Stephen Heyman

The Coen brothers have been circling around the theme of meaningless existence their entire careers, but by placing the question in the most banal circumstances possible, they’ve finally managed to connect it to everyday experiences, presenting a world where cause and effect have only a vague relationship. It would be easy to call A Serious Man nihilist, except that almost every turn in the movie calls forth sympathy and a sense of wonder. There’s sympathy for a misfit brother and the protagonist, a good man trying to hold it all together in the face of an indifferent world. And for wonder, there’s a dentist finding “help me” printed in Hebrew on the inside of a goy’s teeth. Would that we could. RB (DVD out on February 9, 2010)

Many films last year fell under the moniker of neo-neo-realism (probably the year’s most overused term): low-budget, minimalist, melancholic slices of life, such as Treeless Mountain or the very little seen Lake Tahoe from Mexico. A religious (and universal) fable, Majid Majikis heartfelt The Song of Sparrows from Iran harks back to the glory days of Italian neo-realism, with its mix of sentimentality and melodrama as well as for the uphill battle of its Everyman, an itinerant farmer succumbing to avarice in traffic-clogged Teheran. Star Reza Naji is an indefatigable modern-day Buster Keaton, or perhaps a Captain Ahab, with a wily runaway Ostrich as his Moby Dick. KT (DVD out on Feb. 9, 2010)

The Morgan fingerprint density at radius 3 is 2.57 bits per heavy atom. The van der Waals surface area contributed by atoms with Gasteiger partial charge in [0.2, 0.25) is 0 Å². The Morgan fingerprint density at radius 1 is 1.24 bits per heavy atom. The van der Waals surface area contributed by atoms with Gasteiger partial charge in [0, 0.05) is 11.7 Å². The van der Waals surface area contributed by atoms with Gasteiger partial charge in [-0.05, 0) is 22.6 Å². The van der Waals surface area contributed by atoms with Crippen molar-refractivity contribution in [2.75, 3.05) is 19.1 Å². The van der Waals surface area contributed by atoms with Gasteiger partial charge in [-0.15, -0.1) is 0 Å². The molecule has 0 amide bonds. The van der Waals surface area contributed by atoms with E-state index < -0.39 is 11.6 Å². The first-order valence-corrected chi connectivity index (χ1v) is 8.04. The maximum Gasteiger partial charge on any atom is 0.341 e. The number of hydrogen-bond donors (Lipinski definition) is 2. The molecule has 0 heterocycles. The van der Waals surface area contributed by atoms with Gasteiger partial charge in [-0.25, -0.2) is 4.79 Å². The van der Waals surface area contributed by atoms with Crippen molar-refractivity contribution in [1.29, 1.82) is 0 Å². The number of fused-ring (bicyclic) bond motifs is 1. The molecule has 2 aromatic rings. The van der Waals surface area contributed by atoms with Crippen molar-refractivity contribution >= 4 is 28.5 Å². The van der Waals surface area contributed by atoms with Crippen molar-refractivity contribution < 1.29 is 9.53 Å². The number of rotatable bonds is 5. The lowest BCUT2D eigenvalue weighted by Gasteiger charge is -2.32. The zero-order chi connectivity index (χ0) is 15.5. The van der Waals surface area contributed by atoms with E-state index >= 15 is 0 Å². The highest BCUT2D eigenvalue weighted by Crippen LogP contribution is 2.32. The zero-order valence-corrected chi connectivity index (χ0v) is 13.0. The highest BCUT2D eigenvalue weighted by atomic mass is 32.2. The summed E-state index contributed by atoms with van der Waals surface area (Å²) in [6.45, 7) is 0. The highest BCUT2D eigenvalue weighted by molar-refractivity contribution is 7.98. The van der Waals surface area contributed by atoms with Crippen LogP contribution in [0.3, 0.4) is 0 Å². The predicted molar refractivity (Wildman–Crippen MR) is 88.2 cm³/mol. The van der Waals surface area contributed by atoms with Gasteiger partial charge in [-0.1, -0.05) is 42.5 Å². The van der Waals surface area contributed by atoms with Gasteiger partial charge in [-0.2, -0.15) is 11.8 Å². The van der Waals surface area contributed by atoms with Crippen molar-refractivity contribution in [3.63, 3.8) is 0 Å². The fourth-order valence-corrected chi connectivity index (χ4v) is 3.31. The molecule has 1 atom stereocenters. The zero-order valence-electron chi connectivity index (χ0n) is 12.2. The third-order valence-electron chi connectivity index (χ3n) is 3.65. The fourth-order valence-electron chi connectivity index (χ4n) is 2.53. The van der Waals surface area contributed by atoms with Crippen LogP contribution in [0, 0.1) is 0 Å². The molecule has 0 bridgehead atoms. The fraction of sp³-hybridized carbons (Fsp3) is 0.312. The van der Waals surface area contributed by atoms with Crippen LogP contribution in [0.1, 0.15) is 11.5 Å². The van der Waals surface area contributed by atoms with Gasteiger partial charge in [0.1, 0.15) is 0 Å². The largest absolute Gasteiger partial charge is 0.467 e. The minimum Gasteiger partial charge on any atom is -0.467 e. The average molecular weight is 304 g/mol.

There’s been no shortage of family reunion movies around the world filled with heavy sentiment or recriminations or revelations, but Hirokazu Kore-edas Still Walking may be the quietest and the most suffused with regret. A prodigal son reluctantly brings his new wife and stepson to a weekend at his elderly parents’ home and falls into all the old patterns with them and his visiting sister. Past sorrows, dashed dreams, failed expectations, sibling rivalries, and resentments gradually play out over meals, strained conversations, and rituals. From this idiosyncratic portrait comes a delicate universal appreciation—you won’t be able to resist matching up the characters to your own relatives. Nora Lee Mandel (Streaming video available now on Netflix)
January 5, 2010


The Best of 2008

The Best of 2007

The Best of 2006

The Best of 2005

The Best of 2004

The Best of 2003


Archive of Previous Reviews

Contact us